Bogdan Stanoevici, who plays Mr. X, has his own life experiences remarkably similar to at least part of his character’s journey. In Romania he had an
established career as an actor but was kindly informed in 1989 that he really should leave the country as his outspoken ways were not gaining him friends
in the government. He escaped from Communist Romania in its waning days and made a life for himself in France. He didn’t return to his homeland until
shortly before filming started on “The Chosen One”. Unlike Mr. X his life’s decisions were his own.
He had not seen Cristian Comeaga in 29 years but received a letter from him saying he wanted one actor who could play all ages from age 20 to 60 years. As
a producer, Cristian knew he was right that only Bogdan could play the role and he promised him a beautiful, easy to work with partner (Laura Coisi).
Bogdan had seen Laura from TV. Laura, who was born in 1982 knew him from a 1986 film called “Blue Sled” made before he had left Romania. The film had been
very successful for the youth audience as there was no idealogy in it, something very rare in Romania. But in her 12 years in the industry she had never
She wanted to rehearse for the film but Cristian said no. He wanted Laura to meet Bogdan for the first time on the set; he felt that the freshness of the
relationship was more true to life and he knew the instincts of both actors and that there would be a chemistry between them. He knew exactly what the
characters would be like. He knew Nora so well that her suggestions were not even taken. It was difficult to work like that for Laura, but it was good in
that the film worked so well and she learned so much in the course of making it.
Cristian said that he identified most with her role of Nora. He played all the characters on the set it and was amusing to see him playing Nora.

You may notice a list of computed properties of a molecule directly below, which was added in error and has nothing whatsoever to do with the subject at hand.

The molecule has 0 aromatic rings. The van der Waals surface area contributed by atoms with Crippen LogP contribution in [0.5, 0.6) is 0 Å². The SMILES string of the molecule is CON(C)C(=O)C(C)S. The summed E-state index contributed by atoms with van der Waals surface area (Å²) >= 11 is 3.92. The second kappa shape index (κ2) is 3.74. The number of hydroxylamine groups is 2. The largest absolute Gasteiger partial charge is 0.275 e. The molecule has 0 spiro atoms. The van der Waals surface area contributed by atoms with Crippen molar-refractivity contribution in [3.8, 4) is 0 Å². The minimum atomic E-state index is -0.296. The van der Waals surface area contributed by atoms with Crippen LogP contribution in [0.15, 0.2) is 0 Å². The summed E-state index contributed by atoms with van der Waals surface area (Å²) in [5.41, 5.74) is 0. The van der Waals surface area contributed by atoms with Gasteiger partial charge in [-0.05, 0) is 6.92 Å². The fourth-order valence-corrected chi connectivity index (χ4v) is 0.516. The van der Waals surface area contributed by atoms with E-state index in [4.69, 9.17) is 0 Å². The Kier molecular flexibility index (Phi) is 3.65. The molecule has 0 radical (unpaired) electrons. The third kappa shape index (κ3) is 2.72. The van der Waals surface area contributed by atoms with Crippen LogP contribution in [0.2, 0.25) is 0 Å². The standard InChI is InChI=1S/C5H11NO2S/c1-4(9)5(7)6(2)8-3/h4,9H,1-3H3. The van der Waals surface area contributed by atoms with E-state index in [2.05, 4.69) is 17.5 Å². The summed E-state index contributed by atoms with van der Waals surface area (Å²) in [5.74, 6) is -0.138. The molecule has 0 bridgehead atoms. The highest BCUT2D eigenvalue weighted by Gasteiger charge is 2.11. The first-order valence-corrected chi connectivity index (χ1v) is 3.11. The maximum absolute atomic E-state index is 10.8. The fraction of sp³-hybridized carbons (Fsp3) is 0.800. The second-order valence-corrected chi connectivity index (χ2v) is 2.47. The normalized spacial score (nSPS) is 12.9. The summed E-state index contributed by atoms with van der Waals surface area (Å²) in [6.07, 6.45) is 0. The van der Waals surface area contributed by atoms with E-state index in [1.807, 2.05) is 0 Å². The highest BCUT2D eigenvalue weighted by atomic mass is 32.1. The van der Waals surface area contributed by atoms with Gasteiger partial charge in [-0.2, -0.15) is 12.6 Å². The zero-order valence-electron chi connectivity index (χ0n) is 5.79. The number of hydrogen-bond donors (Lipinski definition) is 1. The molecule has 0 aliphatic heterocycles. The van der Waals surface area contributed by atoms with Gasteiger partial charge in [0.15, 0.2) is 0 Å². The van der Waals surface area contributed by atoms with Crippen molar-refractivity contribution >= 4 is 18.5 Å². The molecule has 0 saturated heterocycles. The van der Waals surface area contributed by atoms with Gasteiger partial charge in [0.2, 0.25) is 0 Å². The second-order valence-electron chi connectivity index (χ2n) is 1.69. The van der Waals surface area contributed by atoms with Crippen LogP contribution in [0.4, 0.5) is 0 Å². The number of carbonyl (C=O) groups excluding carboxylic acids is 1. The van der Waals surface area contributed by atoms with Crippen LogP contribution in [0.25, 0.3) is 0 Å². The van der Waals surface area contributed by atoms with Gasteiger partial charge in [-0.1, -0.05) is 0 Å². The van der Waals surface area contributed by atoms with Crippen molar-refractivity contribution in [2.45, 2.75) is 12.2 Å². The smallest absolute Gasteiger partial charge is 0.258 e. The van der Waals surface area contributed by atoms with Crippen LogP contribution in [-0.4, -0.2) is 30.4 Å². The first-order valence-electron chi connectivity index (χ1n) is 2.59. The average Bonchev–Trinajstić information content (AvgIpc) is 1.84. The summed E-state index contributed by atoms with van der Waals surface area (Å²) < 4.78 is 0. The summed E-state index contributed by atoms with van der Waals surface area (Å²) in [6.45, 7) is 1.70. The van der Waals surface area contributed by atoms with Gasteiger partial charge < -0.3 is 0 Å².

With Bogdan, he counted on his experience. Bogan had spent ten years in Romania, beginning his theater career in 1979 after finishing secondary school in
’77, going into the army in ’78 and university in ’78. By 1989 he had made 18 movies and in ten of them he played the lead role.
He has the ability to disappear into the character he is portraying. In “The Chosen One” he plays just one person over a period of 30 years and
does it so well (with the aid of makeup, of course) that it is hard to believe that it is the same actor throughout.
How he got to France
Bogdan was well known enough but he was not allowed to travel. He was well paid (thought not rich like U.S. actors); he had perks. The party leaders kept
trying to get him into the system and he refused. He was not a party member which was his way to be free. They advised him that it would be better for him
to find a way to leave the country and his family. He met a French girl and got married and the country’s leaders were happy to get rid of him.
Bogdan was almost 30 and yet he needed his parents’ approval to emigrate. However instead of the usual three year wait, it took him only six months to get
an exit visa.
He was married for seven years. “Everything in Romania was on a five year plan, and the Romanian Way of Living is To Find a Solution. Everyone in Romania
does this, and so I gave myself five years to get into the system in France. I said that if in the first year I was not shooting something (being an extra
was not acceptable) then I must think of something else to do. I will be an actor and will not accept anything less than three days of shooting.” And so he
found a TV show and he found an agent and casting directors, although nine out of ten would not open the door for him. “This is the Romanian style. You